With All Boys Aren’t Blue, George Johnson is the latest at-bat in what is shaping up to be a burgeoning, yet bountiful genre, that of black queer men coming of age. Yet, unlike Darnell Moore’s No Ashes in the Fire or Michael Arceneaux’s I Can’t Date Jesus, or DeRay Mckesson’s On The Other Side of Freedom, Johnson is speaking directly to young adults.
“The ultimate goal of this, in addition to making sure black queer kid literature is out there, is that I wanted to tell a different black story. A story of a black family that may not have always got it right, but they did the best they could with the knowledge that they had,” says Johnson via phone with The Root.
Johnson, a black queer journalist and activist, also said he wanted to tell a story that was not totally steeped in trauma and tragedy, but one where his family and community smothered him in love and affirmation.
“I wanted to show myself and be this vessel of someone who was resilient because anytime you say anything that’s about a black queer person, it’s like, Oh, he must’ve got beat up. Yeah, I had those experiences but I also had this amazing mother and this amazing grandmother who stepped in. And my father who was this black police officer from the South, but he still never made me feel like something was wrong with me. “
In writing All Boys Aren’t Blue, slated to debut in March 2020 (the cover, seen above, debuts today, during Pride 2019, exclusively on TheRoot and Out.com), Johnson says he was forced to delve deeply into his emotions because young people want to know.
While turning in one chapter, in particular—that of having sex for the first time—Johnson said his editor pushed back and urged him to crack himself open. He, on the other hand, said he feared being “salacious.”
“Sometimes with adult memoirs, you have a little bit more control or license over where you want to go. But with young adults … you need to go there; kids are harsher critics than adults, and kids actually understand politics. They want to know the whole story,” Johnson says. “In particular, when I was writing about the first time having sex, I wrote it very technically, And my editor was like, This is boring! You gotta spice this up!”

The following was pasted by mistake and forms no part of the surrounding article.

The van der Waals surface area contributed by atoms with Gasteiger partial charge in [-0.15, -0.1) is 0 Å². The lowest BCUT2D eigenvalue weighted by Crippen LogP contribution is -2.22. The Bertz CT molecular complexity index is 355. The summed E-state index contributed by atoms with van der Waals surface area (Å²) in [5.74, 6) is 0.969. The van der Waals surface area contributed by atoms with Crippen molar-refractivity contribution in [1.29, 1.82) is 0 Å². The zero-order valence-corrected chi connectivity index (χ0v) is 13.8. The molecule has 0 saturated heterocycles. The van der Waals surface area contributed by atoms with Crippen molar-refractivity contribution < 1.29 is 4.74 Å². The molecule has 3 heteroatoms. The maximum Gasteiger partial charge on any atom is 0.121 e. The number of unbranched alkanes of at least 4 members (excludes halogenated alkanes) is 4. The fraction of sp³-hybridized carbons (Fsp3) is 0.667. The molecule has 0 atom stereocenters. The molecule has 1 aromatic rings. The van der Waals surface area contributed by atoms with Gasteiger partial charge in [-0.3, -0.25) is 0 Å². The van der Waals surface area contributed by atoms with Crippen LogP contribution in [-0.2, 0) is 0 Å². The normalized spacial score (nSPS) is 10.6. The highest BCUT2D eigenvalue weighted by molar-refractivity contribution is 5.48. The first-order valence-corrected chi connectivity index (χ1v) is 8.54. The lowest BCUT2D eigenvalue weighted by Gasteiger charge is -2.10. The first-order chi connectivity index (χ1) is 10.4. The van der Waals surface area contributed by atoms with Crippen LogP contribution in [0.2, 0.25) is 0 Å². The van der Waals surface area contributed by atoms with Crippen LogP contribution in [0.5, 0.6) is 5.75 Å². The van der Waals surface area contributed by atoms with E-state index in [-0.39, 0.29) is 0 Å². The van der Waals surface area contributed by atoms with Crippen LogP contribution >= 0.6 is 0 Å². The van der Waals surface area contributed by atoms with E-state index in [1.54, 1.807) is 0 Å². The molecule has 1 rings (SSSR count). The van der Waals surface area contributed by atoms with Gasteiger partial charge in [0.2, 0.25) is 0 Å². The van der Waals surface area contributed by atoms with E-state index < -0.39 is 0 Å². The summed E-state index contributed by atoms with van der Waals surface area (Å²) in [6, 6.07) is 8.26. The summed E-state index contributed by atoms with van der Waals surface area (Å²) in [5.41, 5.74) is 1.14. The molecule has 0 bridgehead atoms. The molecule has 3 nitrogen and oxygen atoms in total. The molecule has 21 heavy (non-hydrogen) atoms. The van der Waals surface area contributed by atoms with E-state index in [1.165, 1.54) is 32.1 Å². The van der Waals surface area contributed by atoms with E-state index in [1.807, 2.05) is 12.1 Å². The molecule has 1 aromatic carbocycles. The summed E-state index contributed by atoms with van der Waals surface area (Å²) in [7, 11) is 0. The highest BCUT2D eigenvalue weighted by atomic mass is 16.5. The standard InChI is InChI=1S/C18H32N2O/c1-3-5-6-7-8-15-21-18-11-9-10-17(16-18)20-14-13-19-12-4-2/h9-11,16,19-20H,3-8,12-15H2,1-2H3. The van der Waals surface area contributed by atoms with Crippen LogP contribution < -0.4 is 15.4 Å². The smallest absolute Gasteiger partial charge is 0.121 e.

Johnson said he had to go back to the mind (and ostensibly, the raging hormonal body) of his adolescence, and delve into the ways he was inquisitive about and thought about sex. He notes that this is not encouraging kids to go out and have lots of gay sex. “If you read about it, would it make you go out and do it? No, but it would have been helpful to read about someones’ experience so that … others will know what it’s like to navigate that space.”
When I asked Johnson what else—besides seeing themselves represented—black queer kids might need, he noted that visibility is only the beginning.
“I always say that visibility and representation is a starting point. What happens after you see us? What black queer kids need is they need support; they need policies that speak to them, policies that matter to them,” he says.
“What do black queer kids need? They need people around them to understand that even though they have an additional oppression, even though they identify differently, they’re still connected to blackness. Something as simple as learning black history that includes LGBT people that are black. Who are also Civil Rights pioneers, like Marsha P. Johnson; Sylvia Rivera; Miss Major? And so, the biggest thing black queer kids need is way past visibility and representation; it’s actual structural changes so that they’re being taught about themselves.
In essence, Johnson wants to provide a “blueprint” for the kids themselves, for black families and communities to take the lead in affirming and uplifting our nonbinary, gay, queer, trans, and questioning children.
“That’s what queer kids need—not only love and support at home but also at the barber shop, but also at the church. Any other place where they should have just as much access and right to be in as any other black kid.”
All Boys Aren’t Blue is available for pre-order here.